- Pair of shorts
- One synthetic mid-weight sweaters for cool evenings (same one you have for the day)
- Underwear and socks, beanie hat for cool mornings
- Flashlight or headlamp with extra bulb and batteries
- Skin lotion, lip balm, waterproof sunscreen, etc.
- Toilet kit - toothbrush and paste, soap ( biodegradable is best, no soaps can be used in the river), camp towel, washcloth, comb, handkerchief, a small pack of tissues, small mirror, moist towelettes, shaving stuff, feminine sanitary supplies, etc.
- Extra eyeglasses and/or contact lenses strongly suggested. ALL glasses need a head strap!
- One pair of tennis shoes or walking shoes for cooler weather and hiking. (We don’t recommend you bring large hiking boots as they take up too much space and aren’t necessary.) You can wear the same river sandals in camp too.
- Camera – waterproof digital with extra batteries & memory card recommended. Many guests use smartphones (there is NOT cell service on the river). A waterproof case and a flotation device is highly recommended for protection and ease of use.
- Paddling Gloves
- Sarong – many uses--a good item to help you cool off if you do not want to swim.
- Sundress for camp
- Female urinary device (allows women to urinate standing up without removing clothing). Silicon or hard plastic ones work great. Popular name brands include Gogirl and Shewee.
- 2-3 Carabiners for clipping items to the boat
- Binoculars if you’re a bird watcher
- Nylon bags (2-3 for separating dirty/wet clothes in your waterproof bag)
- Cards, games, books, musical instruments, journals
- Fishing gear and Oregon fishing license if you plan to fish. The rod should be in a protective case & disassembled.
LAYERING FOR OUTDOOR COMFORT
Clothing layers are the thermostat of the wilderness. As you get ready for your river trip, think about dressing in layers. By adding and subtracting layers you can keep yourself perfectly comfortable. If you were to look into the dry bags of a well-prepared river guide you would see packing for three weather scenarios -- cold, wet days; hot, summer days; and cool evenings and mornings in camp. All of your on-river clothing should be made from synthetic fabrics with names like fleece, pile, polypropylene, Capilene™ or polyester or natural fabrics like merino wool or silk. A cotton T-shirt or long-sleeved shirt is used occasionally on hot, sunny days, but cotton clothing is best saved for on-shore camp use.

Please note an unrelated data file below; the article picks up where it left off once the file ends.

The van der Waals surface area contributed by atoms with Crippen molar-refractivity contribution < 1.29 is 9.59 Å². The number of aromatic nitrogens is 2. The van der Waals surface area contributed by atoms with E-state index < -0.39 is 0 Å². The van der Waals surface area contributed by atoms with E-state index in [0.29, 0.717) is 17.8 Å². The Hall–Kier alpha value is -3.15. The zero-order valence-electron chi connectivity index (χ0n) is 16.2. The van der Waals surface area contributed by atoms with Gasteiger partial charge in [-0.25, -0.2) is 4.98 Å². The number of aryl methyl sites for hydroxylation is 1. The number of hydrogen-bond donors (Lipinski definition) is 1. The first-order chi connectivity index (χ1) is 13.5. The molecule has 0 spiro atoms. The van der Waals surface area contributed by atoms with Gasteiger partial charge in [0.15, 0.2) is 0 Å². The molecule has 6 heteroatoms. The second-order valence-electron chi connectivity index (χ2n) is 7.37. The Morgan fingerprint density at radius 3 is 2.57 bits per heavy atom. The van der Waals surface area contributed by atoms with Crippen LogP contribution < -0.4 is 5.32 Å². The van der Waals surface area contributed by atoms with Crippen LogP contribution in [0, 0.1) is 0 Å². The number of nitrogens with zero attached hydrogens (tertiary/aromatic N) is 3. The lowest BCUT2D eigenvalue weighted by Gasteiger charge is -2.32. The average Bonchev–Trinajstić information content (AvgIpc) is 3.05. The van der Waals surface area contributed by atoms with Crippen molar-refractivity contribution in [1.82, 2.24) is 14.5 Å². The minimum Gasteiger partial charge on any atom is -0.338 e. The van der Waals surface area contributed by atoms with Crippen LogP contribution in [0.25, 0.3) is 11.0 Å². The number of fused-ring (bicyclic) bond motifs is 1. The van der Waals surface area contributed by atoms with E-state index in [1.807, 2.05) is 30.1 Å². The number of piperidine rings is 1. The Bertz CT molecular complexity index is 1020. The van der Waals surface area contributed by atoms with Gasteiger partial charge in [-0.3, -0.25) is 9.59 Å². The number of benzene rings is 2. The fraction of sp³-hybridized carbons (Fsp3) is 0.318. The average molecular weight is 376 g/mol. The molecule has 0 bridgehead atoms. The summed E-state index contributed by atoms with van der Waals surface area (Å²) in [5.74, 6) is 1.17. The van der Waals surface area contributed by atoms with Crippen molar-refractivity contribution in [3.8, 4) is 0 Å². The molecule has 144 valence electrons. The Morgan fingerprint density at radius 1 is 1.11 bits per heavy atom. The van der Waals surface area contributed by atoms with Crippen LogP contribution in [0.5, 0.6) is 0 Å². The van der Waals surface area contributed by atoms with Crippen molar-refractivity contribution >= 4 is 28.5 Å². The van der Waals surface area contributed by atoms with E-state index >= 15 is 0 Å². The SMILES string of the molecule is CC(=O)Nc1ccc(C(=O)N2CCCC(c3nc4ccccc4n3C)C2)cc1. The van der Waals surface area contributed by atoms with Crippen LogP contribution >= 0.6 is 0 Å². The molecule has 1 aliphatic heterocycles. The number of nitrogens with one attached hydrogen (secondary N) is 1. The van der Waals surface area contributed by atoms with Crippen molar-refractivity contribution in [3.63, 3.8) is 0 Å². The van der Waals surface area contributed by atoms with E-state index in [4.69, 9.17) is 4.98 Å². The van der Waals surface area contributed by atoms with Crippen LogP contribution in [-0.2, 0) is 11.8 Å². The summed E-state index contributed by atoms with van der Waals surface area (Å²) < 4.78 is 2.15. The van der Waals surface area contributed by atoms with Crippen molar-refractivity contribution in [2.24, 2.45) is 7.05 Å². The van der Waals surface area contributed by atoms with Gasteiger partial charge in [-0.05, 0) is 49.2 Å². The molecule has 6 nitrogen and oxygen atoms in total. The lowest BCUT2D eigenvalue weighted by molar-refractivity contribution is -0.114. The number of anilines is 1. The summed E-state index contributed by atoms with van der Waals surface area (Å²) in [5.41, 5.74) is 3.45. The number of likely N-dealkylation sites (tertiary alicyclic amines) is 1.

- LAYER #1: The layer next to your skin should be close-fitting and thin. Start with a swimsuit and/or swim trunks and synthetic or merino wool shirt as a base layer. You do not want to wear cotton on the river. The evaporation of water from a wet cotton layer will actually make you colder! Synthetic and wool fibers maintain insulative properties when wet and "wick" moisture away from your skin.
- LAYER #2: The next layer should also be made of a synthetic fiber or wool, but should be a bit heavier in weight. If you get too warm you can always peel this layer off.
- LAYER #3: The outer layer is what is known as the "barrier" layer. This layer should be waterproof and loose-fitting enough to give you a good range of motion. The idea of this layer is to seal out water, and seal in the warmth generated by you and insulated by layers # 1 and # 2. A good rain suit can do the job, or a good paddling jacket and pants. Not only will this protect you from rainstorms, but chilly water temperatures when running rapids as well!
If you plan to fish, please bring your own fishing gear (with a protective case), as we do not have any to loan. An OREGON fishing license is required if you plan on fishing. Fishing from watercraft is not allowed on the Lower Deschutes, so you have to be on shore to fish. You can pre-purchase a license by going to the following website.
LIQUOR AND PREFERED BEVERAGES
ROW packs moderate quantity of soft drinks as well as wine and beer for legal age guests. If you bring liquor, please give it to your guide in a labeled plastic container. Beer should be in cans - No glass beer bottles please. Bottled wine is fine.
DESCHUTES RIVER READING LIST - Some of our favorite books on the Deschutes River
DESCHUTES RIVER BLM MAP
VISIT OREGON SITE:
Top 5 Family Vacations for 2023 - Learn about which trips we recommend for families and which adventure is right for you.